Winship Distinguished Research Professor (2014-2017)
Neural coding, computational neuroscience, cortex, sensory systems, social behavior, learning/memory and motivation, neuroethology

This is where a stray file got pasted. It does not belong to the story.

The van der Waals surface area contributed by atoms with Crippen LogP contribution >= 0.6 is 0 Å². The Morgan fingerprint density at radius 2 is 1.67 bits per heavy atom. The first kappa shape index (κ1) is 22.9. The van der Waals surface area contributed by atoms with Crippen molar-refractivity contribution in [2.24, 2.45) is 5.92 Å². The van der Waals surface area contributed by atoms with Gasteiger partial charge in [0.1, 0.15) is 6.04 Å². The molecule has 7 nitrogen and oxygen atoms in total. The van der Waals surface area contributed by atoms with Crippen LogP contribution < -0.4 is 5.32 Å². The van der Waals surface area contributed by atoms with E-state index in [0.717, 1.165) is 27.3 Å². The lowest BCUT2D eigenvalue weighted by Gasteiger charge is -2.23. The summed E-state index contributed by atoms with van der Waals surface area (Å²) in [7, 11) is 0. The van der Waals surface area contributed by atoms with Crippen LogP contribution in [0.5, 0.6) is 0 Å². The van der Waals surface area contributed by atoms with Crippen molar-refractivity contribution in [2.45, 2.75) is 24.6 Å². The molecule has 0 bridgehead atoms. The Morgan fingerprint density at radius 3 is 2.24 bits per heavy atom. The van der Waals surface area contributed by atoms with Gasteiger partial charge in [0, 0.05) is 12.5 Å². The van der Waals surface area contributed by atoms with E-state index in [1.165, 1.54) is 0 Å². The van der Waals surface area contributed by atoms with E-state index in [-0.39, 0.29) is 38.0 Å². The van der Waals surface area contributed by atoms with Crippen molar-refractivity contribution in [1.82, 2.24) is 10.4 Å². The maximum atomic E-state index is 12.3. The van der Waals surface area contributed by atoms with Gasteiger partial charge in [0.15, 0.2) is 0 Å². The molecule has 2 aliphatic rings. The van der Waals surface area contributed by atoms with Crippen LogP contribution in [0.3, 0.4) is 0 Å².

The Computational Neuroethology lab investigates the neural mechanisms underlying natural social behaviors. We are interested in questions ranging from how neural circuits transform social cues into behavioral responses, what plasticity arises within those circuits as the meaning of social cues is acquired, and how that plasticity may be mediated by mechanisms driving social reward. We pursue these issues using two model systems where forms of learning occur in natural social contexts. The first is acoustic communication in mice, using a maternal model wherein mothers acquire recognition for the ultrasonic vocalizations of pups. The second system we study is social bonding in prairie voles. Our lab utilizes a variety of techniques, including single-unit and local field potential electrophysiology in awake rodents (mice and prairie voles), multielectrode array electrophysiology, immunohistochemistry, fluorescent in situ hybridization and behavioral analysis. We also make extensive use of computational methods to analyze and model neural data.